Visual organizers of text or semantic maps can be used to help students comprehend what they are reading (Sinatra, 1984; Sinatra, Stahl-Gemake, & Berg, 1984). Graphic displays of text can be helpful in providing a visual picture of the content and showing key linkages. Pupils learn to identify the text structure of passages by identifying a possible “map” of the structure. In doing this, students are taught to read the text, searching for ways it might be mapped; using familiar terminology (Baker &Gersten, 1998). Struggling readers with reading comprehension problems often need to connect new information to the content they already know or learned. This is common for most students, but especially for students with reading below grade level. The strategies should be used to help them in reading comprehension.
On the other hand, the biggest challenge in reading is to help students see that the details within the text are related. When students see how the details are related to each other, they discover that the information is easier to learn. This also helps students respond more meaningfully to the information that follow. Whether the teacher is using semantic maps in his/her instruction or the student is developing his/her own semantic maps, the cognitive processes which the student employs through these maps help him/her put the pieces together in a meaningful, learnable whole (Ausubel, 1968).
۱.۲.۴.۱. The Effectiveness of semantic maps. The majority of literature base assessing the effects of graphic organizers examined one or more of the following:
۱. Where the semantic map was used in the instructional sequence (Simmons, 1988)
۲. Whether the semantic map was teacher or student constructed (Armbruster, Anderson, & Meyer, 1991)
۳. The effect on students with disabilities or varying ability levels in reading (Guastello, 2000)
Studies have shown that semantic maps have been useful as an advance organizer (which is constructed before the task) as well as a post organizer (which is constructed after the task) in the classroom (Simmons, 1988). According to Griffin and Tulbert (1995), outcomes of semantic maps studies remain unclear because different types of these strategies are used in each study. Therefore, some semantic organizers may be more useful as an advance organizer and others as a post organizer.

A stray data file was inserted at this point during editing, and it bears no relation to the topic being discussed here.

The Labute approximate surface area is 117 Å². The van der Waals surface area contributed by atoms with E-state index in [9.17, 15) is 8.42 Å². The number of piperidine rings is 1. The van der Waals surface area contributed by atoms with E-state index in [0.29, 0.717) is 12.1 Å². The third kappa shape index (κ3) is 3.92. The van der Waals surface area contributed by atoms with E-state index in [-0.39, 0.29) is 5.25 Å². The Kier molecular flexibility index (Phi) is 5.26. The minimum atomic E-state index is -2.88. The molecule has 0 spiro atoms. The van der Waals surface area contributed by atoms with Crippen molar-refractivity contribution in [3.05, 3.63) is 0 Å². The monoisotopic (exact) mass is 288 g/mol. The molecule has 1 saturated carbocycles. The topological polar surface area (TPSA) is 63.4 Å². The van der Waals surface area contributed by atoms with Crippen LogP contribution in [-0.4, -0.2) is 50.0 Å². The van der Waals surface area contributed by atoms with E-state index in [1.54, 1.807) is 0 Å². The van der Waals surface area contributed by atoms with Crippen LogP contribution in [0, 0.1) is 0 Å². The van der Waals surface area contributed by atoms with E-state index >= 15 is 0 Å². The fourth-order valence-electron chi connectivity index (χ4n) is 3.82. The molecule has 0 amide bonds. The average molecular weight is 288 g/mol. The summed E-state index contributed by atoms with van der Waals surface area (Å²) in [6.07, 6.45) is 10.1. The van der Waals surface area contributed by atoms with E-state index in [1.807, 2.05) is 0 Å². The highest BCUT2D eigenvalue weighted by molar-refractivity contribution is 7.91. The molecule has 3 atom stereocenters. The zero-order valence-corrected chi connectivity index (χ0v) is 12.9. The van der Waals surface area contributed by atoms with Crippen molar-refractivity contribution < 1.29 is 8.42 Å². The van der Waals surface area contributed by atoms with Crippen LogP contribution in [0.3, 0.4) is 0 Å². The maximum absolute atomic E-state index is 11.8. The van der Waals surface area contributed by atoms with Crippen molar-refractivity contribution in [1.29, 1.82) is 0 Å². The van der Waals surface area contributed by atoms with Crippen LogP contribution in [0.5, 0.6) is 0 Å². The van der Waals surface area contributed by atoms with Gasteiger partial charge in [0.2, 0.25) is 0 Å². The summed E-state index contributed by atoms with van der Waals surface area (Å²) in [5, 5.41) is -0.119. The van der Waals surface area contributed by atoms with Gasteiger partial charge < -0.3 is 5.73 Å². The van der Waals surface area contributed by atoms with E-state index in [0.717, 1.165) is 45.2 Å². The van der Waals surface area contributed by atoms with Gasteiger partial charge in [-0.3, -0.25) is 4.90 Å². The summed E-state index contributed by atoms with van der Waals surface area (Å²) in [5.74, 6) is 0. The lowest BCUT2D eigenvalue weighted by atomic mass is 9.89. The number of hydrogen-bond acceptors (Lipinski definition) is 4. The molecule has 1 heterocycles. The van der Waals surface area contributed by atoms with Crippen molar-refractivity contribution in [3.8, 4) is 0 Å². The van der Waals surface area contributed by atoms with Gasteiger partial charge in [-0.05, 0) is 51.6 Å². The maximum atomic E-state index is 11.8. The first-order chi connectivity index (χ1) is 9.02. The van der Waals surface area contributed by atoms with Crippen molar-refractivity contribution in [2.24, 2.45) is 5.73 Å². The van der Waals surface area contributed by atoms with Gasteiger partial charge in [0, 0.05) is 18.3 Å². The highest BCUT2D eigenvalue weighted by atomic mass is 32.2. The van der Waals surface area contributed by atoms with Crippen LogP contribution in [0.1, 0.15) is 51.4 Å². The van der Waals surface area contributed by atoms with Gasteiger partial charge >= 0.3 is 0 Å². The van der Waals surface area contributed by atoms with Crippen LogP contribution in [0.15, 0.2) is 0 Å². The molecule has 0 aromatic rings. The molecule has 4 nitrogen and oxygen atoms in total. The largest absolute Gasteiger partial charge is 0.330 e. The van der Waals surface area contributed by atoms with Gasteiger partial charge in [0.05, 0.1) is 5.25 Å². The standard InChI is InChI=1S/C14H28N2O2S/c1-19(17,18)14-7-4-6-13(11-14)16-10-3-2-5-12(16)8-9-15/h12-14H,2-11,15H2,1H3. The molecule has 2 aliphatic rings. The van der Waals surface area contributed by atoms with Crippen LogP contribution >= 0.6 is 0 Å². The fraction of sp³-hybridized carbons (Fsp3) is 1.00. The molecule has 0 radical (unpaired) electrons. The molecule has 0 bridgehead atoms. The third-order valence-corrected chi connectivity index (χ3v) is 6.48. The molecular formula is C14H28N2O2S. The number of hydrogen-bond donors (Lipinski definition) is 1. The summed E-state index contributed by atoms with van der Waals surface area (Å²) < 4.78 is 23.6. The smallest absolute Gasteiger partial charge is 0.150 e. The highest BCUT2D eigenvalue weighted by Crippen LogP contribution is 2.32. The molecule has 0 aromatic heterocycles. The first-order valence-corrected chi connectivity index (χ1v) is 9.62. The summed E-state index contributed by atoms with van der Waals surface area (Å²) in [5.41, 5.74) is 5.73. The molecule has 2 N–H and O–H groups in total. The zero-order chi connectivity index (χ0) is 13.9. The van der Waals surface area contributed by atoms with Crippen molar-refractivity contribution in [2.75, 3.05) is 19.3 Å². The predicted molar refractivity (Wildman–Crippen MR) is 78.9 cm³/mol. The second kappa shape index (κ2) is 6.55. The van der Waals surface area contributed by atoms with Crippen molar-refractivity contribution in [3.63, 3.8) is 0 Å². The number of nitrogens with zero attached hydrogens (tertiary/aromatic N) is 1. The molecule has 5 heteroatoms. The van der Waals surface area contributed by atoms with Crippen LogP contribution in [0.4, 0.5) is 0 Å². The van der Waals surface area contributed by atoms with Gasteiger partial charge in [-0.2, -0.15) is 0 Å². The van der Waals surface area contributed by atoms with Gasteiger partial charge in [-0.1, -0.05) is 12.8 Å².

As mentioned, semantic maps are simply visual diagrams of ideas on paper. Teachers and students use them to create visual models of ideas presented in students’ textbooks, classroom lectures, or video such as films and documentaries. Semantic maps are great study guides that provide a visual map of ideas and their relationships to each other (Bayes &Husein, 2008).
According to research, these strategies are effective study guides that can provide students with a general overview of information, show patterns, highlight main ideas, and organize supporting facts. They can also help students understand and memorize ideas (Sinatra, 1984).
Semantic maps are also helpful study guides for all students, but they are especially beneficial for students with expressive language and receptive language disorders and those who are visual learners. With this type of representation, semantic organizers help students with language processing deficits by visually presenting the most important information and eliminating information that is not as critical. This helps students focus and to place information into a mental framework without excess language processing demands getting in the way (Roy, 2006).